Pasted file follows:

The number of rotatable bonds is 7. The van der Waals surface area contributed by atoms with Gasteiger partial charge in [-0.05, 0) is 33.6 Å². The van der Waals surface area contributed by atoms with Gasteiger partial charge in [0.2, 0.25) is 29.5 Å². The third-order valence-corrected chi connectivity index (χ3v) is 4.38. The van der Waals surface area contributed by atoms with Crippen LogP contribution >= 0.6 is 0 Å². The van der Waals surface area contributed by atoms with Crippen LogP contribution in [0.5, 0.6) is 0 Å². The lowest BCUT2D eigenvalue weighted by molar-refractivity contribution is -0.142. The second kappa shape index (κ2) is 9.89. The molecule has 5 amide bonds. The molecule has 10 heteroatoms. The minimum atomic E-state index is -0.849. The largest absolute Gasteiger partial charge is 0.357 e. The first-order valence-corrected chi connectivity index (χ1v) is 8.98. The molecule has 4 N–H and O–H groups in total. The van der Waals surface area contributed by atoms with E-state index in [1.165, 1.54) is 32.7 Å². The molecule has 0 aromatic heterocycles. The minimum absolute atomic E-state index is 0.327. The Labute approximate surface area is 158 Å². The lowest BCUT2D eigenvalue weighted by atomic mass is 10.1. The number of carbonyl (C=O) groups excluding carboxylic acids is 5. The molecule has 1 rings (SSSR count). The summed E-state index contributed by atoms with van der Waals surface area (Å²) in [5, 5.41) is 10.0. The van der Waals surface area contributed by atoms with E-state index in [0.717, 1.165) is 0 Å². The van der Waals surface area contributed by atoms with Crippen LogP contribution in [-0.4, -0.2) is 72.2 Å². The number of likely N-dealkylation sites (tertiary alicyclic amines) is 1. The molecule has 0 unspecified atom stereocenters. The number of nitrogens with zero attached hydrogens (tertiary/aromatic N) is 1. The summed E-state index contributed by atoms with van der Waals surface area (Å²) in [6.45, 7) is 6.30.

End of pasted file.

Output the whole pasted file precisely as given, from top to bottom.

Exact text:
The number of rotatable bonds is 7. The van der Waals surface area contributed by atoms with Gasteiger partial charge in [-0.05, 0) is 33.6 Å². The van der Waals surface area contributed by atoms with Gasteiger partial charge in [0.2, 0.25) is 29.5 Å². The third-order valence-corrected chi connectivity index (χ3v) is 4.38. The van der Waals surface area contributed by atoms with Crippen LogP contribution >= 0.6 is 0 Å². The van der Waals surface area contributed by atoms with Crippen LogP contribution in [0.5, 0.6) is 0 Å². The lowest BCUT2D eigenvalue weighted by molar-refractivity contribution is -0.142. The second kappa shape index (κ2) is 9.89. The molecule has 5 amide bonds. The molecule has 10 heteroatoms. The minimum atomic E-state index is -0.849. The largest absolute Gasteiger partial charge is 0.357 e. The first-order valence-corrected chi connectivity index (χ1v) is 8.98. The molecule has 4 N–H and O–H groups in total. The van der Waals surface area contributed by atoms with E-state index in [1.165, 1.54) is 32.7 Å². The molecule has 0 aromatic heterocycles. The minimum absolute atomic E-state index is 0.327. The Labute approximate surface area is 158 Å². The lowest BCUT2D eigenvalue weighted by atomic mass is 10.1. The number of carbonyl (C=O) groups excluding carboxylic acids is 5. The molecule has 1 rings (SSSR count). The summed E-state index contributed by atoms with van der Waals surface area (Å²) in [5, 5.41) is 10.0. The van der Waals surface area contributed by atoms with E-state index in [0.717, 1.165) is 0 Å². The van der Waals surface area contributed by atoms with Crippen LogP contribution in [-0.4, -0.2) is 72.2 Å². The number of likely N-dealkylation sites (tertiary alicyclic amines) is 1. The molecule has 0 unspecified atom stereocenters. The number of nitrogens with zero attached hydrogens (tertiary/aromatic N) is 1. The summed E-state index contributed by atoms with van der Waals surface area (Å²) in [6.45, 7) is 6.30.